96947_000_012The biggest hurdle I had to clear was my own pride.
It happened at Camp Steiner in the High Uinta Mountains. I was 17, one of the older boys in the ward, and Brother Faux had asked me to come along and help with the Scout troop. I would help prepare duty rosters, fill in with work where it was needed, and take the boys fishing.
I packed my sleeping bag and fishing rod, but I didn’t bring any food. The camp had plenty. I could also bring a friend my age. They would supply his food, too.
My first morning at camp, I took the boys down the lake to a special place where I’d caught some nice brook trout as a Scout. I saw myself as a good fisherman and anticipated being praised by the boys as a knowledgeable guide.
An hour went by. No fish. Two hours. I knew it was nearly time for Brother Faux to have breakfast ready, but I did not want to stop and admit defeat. By the time I gave up, leading the disappointed 12- to 14-year-olds back to camp, it was 9:25 A.M.
“Breakfast is cold,” Brother Faux said sternly. It was my fault, but I just made excuses. If that was the way I was going to help out, he told me, I could get out of his way. He had expected help, not more problems.
He was right. I couldn’t deny that. But I had my pride. No one was going to tell me what to do. My friend, Deral Barton, and I had come prepared to help for three days, but since our valuable help wasn’t appreciated we would hike over the mountain to Ruth Lake and live off the land!
The Scouts looked at us in awe as we departed. I felt smugly independent at the time. But when we got to Ruth Lake, it was not the best time of day to catch fish. We unrolled the sleeping bags from our backpacks and went to bed very early—and very hungry.
The next morning, a young mule deer buck awoke us early, seemingly an indication of good things to come. We each quickly caught a foot-long trout. But we had no pan or foil to cook the fish in, so we tried to heat a rock to get the job done. Some three hours later, we realized we would never succeed.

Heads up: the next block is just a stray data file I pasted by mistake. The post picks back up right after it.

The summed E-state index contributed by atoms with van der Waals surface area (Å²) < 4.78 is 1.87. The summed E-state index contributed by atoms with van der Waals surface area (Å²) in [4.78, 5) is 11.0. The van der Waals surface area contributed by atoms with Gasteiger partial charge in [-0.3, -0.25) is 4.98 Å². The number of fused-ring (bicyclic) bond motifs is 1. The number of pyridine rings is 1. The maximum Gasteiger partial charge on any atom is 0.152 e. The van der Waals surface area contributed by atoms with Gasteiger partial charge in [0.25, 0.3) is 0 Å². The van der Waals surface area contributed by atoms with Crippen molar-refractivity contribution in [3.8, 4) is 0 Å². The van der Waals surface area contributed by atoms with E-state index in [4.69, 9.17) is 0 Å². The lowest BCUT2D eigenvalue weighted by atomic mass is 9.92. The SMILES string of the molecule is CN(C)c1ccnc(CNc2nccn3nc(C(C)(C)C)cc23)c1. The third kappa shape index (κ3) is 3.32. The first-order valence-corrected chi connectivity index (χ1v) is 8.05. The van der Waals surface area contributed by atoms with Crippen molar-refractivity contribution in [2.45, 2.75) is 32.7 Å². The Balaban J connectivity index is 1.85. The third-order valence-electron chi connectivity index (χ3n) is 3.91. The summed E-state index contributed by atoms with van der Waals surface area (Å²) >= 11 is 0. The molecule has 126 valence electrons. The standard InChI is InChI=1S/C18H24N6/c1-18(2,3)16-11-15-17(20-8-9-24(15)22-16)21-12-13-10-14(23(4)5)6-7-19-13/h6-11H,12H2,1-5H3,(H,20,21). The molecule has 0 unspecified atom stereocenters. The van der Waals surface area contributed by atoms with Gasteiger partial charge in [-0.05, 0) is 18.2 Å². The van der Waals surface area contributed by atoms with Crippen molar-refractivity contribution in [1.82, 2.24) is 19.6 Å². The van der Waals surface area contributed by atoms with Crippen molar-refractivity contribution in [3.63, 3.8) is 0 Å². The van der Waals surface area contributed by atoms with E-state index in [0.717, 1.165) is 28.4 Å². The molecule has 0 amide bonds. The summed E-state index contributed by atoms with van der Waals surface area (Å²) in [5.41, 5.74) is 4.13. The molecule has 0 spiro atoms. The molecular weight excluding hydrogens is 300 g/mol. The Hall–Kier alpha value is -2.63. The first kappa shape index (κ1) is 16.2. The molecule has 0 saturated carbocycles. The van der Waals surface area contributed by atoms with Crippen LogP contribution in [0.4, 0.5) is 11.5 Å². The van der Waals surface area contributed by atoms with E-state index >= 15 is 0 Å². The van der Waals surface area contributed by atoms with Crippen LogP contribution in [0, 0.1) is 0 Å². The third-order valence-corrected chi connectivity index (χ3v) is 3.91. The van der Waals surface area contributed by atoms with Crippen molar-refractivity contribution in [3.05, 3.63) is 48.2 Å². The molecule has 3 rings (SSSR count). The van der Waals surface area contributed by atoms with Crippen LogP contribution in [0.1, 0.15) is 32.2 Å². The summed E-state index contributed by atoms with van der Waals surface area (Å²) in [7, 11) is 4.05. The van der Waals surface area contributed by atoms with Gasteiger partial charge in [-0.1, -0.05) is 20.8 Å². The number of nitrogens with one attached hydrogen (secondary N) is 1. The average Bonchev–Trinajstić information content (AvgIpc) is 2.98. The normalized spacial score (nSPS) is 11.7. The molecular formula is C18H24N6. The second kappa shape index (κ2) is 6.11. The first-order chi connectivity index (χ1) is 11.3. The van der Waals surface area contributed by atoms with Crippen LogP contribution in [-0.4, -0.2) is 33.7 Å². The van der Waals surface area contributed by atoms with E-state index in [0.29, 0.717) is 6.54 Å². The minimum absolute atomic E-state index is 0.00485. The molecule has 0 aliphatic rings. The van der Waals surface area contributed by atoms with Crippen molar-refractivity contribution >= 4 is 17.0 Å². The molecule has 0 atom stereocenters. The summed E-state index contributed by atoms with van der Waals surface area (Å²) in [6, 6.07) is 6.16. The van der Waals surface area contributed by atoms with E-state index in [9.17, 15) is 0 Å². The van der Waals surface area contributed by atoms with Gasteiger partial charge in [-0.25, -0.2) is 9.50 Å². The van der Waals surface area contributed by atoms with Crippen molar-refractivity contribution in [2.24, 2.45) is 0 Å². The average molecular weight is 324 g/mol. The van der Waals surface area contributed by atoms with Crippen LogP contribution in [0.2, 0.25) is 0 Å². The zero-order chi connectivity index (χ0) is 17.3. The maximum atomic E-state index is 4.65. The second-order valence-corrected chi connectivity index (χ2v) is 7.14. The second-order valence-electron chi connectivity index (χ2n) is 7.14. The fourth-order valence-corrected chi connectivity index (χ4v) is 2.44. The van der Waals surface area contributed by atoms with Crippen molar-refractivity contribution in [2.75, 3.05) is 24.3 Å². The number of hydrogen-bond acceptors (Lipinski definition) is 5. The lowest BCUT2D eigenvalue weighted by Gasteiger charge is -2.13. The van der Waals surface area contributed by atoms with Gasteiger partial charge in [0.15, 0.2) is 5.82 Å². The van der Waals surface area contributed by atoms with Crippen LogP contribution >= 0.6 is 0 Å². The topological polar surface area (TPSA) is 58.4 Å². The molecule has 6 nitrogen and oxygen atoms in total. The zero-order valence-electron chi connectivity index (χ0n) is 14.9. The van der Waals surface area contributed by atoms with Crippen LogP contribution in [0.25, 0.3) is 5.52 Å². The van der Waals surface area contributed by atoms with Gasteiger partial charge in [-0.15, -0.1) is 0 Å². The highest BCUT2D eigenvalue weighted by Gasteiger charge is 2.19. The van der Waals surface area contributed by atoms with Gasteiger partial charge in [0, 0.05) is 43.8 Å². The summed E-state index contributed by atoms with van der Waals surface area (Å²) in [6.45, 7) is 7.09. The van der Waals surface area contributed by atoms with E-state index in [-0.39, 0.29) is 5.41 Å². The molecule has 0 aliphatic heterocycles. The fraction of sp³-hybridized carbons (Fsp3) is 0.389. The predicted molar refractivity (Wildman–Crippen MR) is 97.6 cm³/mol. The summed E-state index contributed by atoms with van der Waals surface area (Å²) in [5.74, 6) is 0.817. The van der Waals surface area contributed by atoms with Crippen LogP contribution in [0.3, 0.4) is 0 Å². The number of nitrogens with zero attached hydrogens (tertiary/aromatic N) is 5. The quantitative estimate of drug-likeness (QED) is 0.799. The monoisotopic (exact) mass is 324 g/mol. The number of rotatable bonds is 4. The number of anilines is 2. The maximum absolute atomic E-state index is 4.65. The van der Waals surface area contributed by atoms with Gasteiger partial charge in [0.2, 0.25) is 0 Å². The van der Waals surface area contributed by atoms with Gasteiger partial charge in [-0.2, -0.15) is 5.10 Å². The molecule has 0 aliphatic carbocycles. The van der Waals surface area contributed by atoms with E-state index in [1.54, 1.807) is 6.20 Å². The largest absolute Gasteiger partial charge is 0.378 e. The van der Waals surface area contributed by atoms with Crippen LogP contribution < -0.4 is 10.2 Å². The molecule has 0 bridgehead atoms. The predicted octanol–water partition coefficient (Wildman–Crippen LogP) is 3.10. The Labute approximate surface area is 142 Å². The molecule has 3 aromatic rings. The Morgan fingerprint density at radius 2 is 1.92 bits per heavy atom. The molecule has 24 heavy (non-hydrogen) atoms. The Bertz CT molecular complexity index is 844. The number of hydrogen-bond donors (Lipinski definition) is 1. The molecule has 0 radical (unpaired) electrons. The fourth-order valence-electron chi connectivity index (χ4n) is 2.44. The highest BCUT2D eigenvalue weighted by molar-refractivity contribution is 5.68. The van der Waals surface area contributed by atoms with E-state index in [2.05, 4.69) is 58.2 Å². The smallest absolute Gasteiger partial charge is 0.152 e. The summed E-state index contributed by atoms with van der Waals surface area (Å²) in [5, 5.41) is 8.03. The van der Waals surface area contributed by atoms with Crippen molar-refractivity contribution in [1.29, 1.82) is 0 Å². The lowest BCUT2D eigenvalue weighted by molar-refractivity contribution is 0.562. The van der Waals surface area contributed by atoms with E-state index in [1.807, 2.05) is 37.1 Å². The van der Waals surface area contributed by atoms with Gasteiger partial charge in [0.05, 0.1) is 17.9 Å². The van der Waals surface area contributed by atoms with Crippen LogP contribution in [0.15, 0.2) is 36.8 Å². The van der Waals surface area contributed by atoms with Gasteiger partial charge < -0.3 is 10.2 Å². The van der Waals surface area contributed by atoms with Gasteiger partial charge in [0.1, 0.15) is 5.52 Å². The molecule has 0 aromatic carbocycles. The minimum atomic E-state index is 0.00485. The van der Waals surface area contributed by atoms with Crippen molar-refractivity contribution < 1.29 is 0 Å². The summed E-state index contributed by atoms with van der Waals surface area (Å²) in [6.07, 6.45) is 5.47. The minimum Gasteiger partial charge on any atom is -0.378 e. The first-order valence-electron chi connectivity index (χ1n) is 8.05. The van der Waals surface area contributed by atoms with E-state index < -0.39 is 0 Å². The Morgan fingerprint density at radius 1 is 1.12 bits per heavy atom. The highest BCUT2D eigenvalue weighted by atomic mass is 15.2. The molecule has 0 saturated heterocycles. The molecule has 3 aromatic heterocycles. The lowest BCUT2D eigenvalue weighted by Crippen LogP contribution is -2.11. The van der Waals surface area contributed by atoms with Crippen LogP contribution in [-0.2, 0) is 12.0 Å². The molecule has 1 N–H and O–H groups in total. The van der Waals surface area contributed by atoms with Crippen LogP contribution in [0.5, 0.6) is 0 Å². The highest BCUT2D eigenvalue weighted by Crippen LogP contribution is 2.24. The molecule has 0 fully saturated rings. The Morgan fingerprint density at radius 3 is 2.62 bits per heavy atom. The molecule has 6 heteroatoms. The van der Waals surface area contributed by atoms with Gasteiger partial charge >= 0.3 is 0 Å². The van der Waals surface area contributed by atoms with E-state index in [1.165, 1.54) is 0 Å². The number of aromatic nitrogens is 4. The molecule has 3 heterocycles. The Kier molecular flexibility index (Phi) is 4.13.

Then we saw a group of boys trudging down the mountain toward us. They were from our Scout troop, bringing soda pop and sandwiches, cans of beans, and cookies. Not even St. Bernards in the Swiss Alps could have looked so welcome.
Pride at living off the land was soon swallowed, along with one of the most delicious meals I’d ever eaten. Deral and I remained in our camp until our benefactor’s supplies ran out.
The next Sunday in church, Brother Faux came over. “I shouldn’t have become angry,” he told me. “After you left, I became worried. I hinted to the boys about heading your way with food, and I was greatly relieved when they did. I want to apologize for being so sharp with you.”
I, too, had to apologize for my less-than-humble departure from camp. It had complicated the outing he was responsible for.
From that time on, he was one of my closest friends in the ward. From then on, he kept checking on me whenever I went “over the mountain,” so to speak. He showed his concern over the years and made sure I had the nourishment I needed, spiritually as well as physically, as I prepared for my mission. And I responded to his good example just as I had when he sent the troop after a stubborn boy who made a wrong decision.